Thursday, 28 August 2014

Utah's Rock Art Explains Disappearance of Entire Civilisation

Evidence of deity worship has been discovered in Horseshoe Canyon's Great Gallery, in southern Utah's Canyonlands National Park. This comes to light not long after Utah State University scientists claimed other paintings are younger than expected.

A team led by the University geologist Joel Pederson used modern dating techniques to document the timing of geologic events and concluded a probable window of time for the creation of the paintings. His findings reveal these paintings were likely made between 1,000 and 2,000 years ago, and not 8,000 as previously hypothesised.

The new paintings, featuring a recurrent symbol of two crude triangles separated by what could be depicted as a pair of horseshoes, reveal a previously unknown deity worship during this era. Further research into the symbol could explain the sudden disappearance of an entire civilisation to have existed in the region.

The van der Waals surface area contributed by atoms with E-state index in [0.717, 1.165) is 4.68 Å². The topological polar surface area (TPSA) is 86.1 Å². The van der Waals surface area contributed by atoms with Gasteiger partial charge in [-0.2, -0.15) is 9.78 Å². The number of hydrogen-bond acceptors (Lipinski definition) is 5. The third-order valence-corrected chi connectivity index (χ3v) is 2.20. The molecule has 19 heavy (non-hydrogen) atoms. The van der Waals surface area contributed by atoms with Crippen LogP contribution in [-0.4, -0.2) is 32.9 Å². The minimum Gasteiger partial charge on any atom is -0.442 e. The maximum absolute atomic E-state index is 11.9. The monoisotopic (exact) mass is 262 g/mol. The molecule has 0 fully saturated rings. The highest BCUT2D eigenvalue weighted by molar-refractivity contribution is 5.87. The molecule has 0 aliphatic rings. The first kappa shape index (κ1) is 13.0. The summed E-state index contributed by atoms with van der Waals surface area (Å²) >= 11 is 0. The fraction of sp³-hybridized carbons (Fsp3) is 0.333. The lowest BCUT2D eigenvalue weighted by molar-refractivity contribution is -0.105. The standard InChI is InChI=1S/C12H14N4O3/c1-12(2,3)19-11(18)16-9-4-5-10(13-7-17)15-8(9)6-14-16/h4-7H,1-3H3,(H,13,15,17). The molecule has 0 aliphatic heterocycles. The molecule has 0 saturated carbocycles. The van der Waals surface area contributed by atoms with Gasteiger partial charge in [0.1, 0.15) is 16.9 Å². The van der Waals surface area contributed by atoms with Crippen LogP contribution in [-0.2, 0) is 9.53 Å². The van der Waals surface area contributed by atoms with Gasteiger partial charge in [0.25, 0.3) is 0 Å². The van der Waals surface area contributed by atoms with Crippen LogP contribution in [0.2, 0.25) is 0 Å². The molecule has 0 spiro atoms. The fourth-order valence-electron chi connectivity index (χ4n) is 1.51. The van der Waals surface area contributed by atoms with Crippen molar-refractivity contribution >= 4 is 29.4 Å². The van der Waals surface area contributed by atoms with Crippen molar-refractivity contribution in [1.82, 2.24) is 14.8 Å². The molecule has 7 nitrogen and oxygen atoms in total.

The new dates and the new paintings suggest that the artists may have co-existed with the Fremont people, who are known for their carved pictographs. Up until now, it was assumed that the existence of the Fremont people halted due to climate change and agricultural reasons. There is now speculation among both locals and scientists that perhaps the deity wiped out both civilisations.

“This raises a lot of archaeological questions,” Pederson admitted.

Author photo (c)Christopher Shoebridge
Mark Cassell lives in a rural part of the UK with his wife and a number of animals. He often dreams of dystopian futures, peculiar creatures, and flitting shadows. Primarily a horror writer, his steampunk, fantasy, and SF stories have featured in several anthologies and ezines.

His debut novel, The Shadow Fabric, is a supernatural story and is available from Amazon.

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